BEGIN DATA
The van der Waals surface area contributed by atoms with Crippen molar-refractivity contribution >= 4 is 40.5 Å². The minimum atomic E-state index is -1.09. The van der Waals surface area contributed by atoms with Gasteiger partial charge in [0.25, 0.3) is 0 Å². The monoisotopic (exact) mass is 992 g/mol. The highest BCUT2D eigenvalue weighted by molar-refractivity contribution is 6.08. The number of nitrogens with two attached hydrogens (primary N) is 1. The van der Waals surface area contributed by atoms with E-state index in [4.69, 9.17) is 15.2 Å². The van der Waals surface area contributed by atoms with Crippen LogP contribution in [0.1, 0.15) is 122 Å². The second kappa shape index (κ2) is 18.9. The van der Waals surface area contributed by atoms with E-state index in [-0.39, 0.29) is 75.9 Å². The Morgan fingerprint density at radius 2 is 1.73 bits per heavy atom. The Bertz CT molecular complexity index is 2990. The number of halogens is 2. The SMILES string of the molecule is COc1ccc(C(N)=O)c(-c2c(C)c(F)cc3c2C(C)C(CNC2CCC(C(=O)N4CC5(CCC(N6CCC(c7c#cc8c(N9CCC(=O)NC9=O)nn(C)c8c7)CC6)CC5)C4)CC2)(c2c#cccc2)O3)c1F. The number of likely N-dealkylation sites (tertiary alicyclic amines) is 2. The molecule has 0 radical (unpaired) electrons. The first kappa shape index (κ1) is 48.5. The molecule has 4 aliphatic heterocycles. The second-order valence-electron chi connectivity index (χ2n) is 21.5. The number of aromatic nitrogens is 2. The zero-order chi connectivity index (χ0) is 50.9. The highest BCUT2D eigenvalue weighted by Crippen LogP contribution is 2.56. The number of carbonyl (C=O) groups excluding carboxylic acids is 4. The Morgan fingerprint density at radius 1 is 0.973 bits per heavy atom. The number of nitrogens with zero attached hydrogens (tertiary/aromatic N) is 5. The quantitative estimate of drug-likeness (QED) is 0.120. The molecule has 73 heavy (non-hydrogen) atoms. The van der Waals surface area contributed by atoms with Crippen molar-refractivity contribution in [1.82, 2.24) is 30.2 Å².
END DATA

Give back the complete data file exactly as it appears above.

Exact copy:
The van der Waals surface area contributed by atoms with Crippen molar-refractivity contribution >= 4 is 40.5 Å². The minimum atomic E-state index is -1.09. The van der Waals surface area contributed by atoms with Gasteiger partial charge in [0.25, 0.3) is 0 Å². The monoisotopic (exact) mass is 992 g/mol. The highest BCUT2D eigenvalue weighted by molar-refractivity contribution is 6.08. The number of nitrogens with two attached hydrogens (primary N) is 1. The van der Waals surface area contributed by atoms with E-state index in [4.69, 9.17) is 15.2 Å². The van der Waals surface area contributed by atoms with Crippen LogP contribution in [0.1, 0.15) is 122 Å². The second kappa shape index (κ2) is 18.9. The van der Waals surface area contributed by atoms with E-state index in [-0.39, 0.29) is 75.9 Å². The Morgan fingerprint density at radius 2 is 1.73 bits per heavy atom. The Bertz CT molecular complexity index is 2990. The number of halogens is 2. The SMILES string of the molecule is COc1ccc(C(N)=O)c(-c2c(C)c(F)cc3c2C(C)C(CNC2CCC(C(=O)N4CC5(CCC(N6CCC(c7c#cc8c(N9CCC(=O)NC9=O)nn(C)c8c7)CC6)CC5)C4)CC2)(c2c#cccc2)O3)c1F. The number of likely N-dealkylation sites (tertiary alicyclic amines) is 2. The molecule has 0 radical (unpaired) electrons. The first kappa shape index (κ1) is 48.5. The molecule has 4 aliphatic heterocycles. The second-order valence-electron chi connectivity index (χ2n) is 21.5. The number of aromatic nitrogens is 2. The zero-order chi connectivity index (χ0) is 50.9. The highest BCUT2D eigenvalue weighted by Crippen LogP contribution is 2.56. The number of carbonyl (C=O) groups excluding carboxylic acids is 4. The Morgan fingerprint density at radius 1 is 0.973 bits per heavy atom. The number of nitrogens with zero attached hydrogens (tertiary/aromatic N) is 5. The quantitative estimate of drug-likeness (QED) is 0.120. The molecule has 73 heavy (non-hydrogen) atoms. The van der Waals surface area contributed by atoms with Crippen molar-refractivity contribution in [1.82, 2.24) is 30.2 Å².